The Swat Valley
Located in the Malakand Division of Khyber Pakhtunkhawa Province of Pakistan, Swat Valley is renowned for its natural beauty and historical significance. Organized along the upper stretches of Swat River, Swat Valley had been the center of Buddhist Civilization of the Gandhara Kingdom. The ruins and remnants of the earliest Buddhist structures, monasteries and institutions are abound throughout the valley. With its scenic beauty, crystal-clear river beds, waterfalls, streams, glacier-fed lakes, pine forest, alpine peaks, and snow covered mountains the valley has a global appeal for tourists and is sometimes referred to as “Switzerland of the East”.
With an area well over 10,000 square kilometers the valley enjoys an independent climate as compared to adjoining districts. Summer temperatures range between maximum of 22 C with a minimum of 7 C. Winter temperatures usually run in minus with heavy snowfalls during the months of November to March. Saidu Sharif is the capital of Swat with its twin city Mingora being one of the oldest market town in the area. The elevation ranges between 991 meters (3,300 feet) at Saidu Sharif to the highest mountain Flaksair which is 6,257 meters (20,528 feet) high.
If you are travelling by your own transport the best would be to take Motorway (M-1) at Islamabad upto Mardan interchange. This is a straightforward run of approximately 140 km and takes about one and a half hour. From Mardan onward you can travel via Takht Bai, Dargai, Malakand Pass, Batkhella, Chakdara and reach Mingora/Saidu Sharif in another two and half hours. This route is open for all kinds of traffic throughout the year. The total travel time from Islamabad with a small break for refreshments is about 5 hours. If you are accessing from Peshawar the distance to Mardan is 65 km and takes about an hour to Mardan where after you could follow the route described above.
For those travelling by public transport, several bus companies run regular service from all major cities and towns of Pakistan to Mingora via Mardan with stopover in Lahore, Rawalpindi and Peshawar. The road travel by public transport is economical and comfortable by air-conditioned buses and coaches. The food places along the route are usually roadside restaurants and cafes with simple and affordable menus.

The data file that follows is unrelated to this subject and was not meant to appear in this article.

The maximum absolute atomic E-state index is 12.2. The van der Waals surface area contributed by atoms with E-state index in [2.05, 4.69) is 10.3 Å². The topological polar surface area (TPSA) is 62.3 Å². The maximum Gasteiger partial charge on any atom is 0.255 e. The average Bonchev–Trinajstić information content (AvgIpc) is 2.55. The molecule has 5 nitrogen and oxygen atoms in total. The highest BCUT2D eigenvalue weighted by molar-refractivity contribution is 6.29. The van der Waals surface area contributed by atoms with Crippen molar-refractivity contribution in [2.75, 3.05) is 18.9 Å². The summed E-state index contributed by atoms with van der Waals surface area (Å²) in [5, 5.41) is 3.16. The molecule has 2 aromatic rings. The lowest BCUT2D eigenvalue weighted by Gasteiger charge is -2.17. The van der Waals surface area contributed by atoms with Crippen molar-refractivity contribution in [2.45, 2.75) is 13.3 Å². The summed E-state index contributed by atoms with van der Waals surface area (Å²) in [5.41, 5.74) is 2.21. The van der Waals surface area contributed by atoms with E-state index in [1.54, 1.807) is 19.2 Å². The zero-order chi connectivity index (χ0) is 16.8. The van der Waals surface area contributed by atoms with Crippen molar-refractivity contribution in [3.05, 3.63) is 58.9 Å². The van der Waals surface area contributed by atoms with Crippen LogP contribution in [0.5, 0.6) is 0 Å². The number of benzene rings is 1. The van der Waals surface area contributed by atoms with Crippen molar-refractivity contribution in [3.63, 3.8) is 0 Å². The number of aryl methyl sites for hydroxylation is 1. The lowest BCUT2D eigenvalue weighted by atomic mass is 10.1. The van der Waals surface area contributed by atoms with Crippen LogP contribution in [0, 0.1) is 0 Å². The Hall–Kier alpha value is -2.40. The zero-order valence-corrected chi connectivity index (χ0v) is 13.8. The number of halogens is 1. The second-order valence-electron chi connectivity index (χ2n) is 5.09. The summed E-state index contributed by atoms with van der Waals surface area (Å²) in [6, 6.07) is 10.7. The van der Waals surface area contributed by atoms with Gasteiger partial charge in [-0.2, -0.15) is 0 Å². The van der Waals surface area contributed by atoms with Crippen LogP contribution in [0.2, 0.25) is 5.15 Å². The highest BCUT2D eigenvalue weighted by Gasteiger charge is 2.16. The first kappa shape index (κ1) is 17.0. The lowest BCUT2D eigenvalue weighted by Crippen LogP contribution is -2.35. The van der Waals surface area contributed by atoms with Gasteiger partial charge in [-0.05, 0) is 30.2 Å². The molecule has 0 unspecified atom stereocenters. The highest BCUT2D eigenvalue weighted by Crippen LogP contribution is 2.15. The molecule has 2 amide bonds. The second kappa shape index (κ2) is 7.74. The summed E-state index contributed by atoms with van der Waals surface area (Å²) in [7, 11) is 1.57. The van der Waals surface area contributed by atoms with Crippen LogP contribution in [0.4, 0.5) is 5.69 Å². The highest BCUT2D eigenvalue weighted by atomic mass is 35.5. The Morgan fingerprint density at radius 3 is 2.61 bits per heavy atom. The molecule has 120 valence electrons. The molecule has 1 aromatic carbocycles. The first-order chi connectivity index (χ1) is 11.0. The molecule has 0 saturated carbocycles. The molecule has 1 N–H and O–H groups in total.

A number of hotels, motels, inns and guest houses located in Saidu Sharif and Mingora cater to different budgets and tastes. The rents are usually high in the peak season between June-August. We are currently working on a list of various lodging options in Swat Valley and would soon provide a link here.
Swat Velly is literally "filled to the brim" with scenic panoramas, picturesque views and turqoise blue water lakes. Having your own transport is the best option if you would like to explore the valley to the fullest. You could hire local taxies and 4x4 vehicles which are easily available. Local transport can be used but is usually overloaded. Some of the most popular tourist attractions are as follows
A sub valley of Swat Valley, Kalam is located at a distance of approximately 100 km from Mingora in the northern upper stretch. The beautiful Swat River originates here when its two major tributaries Gabral River and Ushu River join to form Swat River. Kalam is surrounded by thick forests, green hills and alpine ridges and is blessed with beautiful streams, meadows and hill terraces. Located at an elevation of about 2000 m (6,600 ft) above sea level Kalam Valley has shingle tracks to trek further to Ushu and Utror valleys. Kalam also serves as base camp for Falaksar peak and other several other 20,000 feet peaks located here. A number of hotels and motels cater to the local and international tourists at Kalam.
Madyan is a medium sized hill town located approximately 55 km from Mingora and is a popular tourist attraction in the Swat Valley. The town has an outstanding colorful panorama with clear water trout spots and handicraft shops. A number of local hotels and restaurants cater to the needs of local and global tourists.
Marghuzar, or Marghazar is a small town located 13 kilometers from Saidu Sharif. Marghuzar, meaning "green hill", is famous for its green panorama, springs, and surrounding mountains. Marghuzar has a building dating back to 1940 called “White Palace” that was built by the then Wali of Swat, Miangul Abdul Wadud, as summer residence. The palace has since been converted into a hotel. Marghuzar has pine trees that are at least two centuries old.
Saidu Sharif, formerly known as ‘Baligram’ is the Capital City of Swat District and is also the Capital City of Malakand Division. Named after Saidu Baba, a prominent and respected leader of the former Yousafzai State of Swat, the city is the main nerve center of the valley with administrative offices, public facilities and tourist information center located here. Swat Museum, Tomb of Saidu Baba, Residence of Wali-e-Swat and remains of Butkara Buddhist Stupa are amongst the local attractions at Saidu Sharif.
Mahudand, also spelled ‘Mahodand’ Lake is located in the upper Usho Valley at a distance of about 35 km from Kalam. The lake can be accessed from Kalam using preferably a 4x4 vehicle. Located at an elevation of 2,865 m (9,400 ft) the lake is surrounded by lush green meadows, mountains and pine forests. Mahodand lake is fed by the lower glaciers the Hindu Kush mountain range and serves as main reservoir for Ushu Khwar, the major left tributary of the Swat River.
Located approximately 40 km from Saidu Sharif is the ski town of Malam Jabba. The place is a home to one of the world renowned ski resorts and is a popular summer as well as winter attraction for local as well as international travelers. Pakistan’s only ski school is also located at Malam Jabba.
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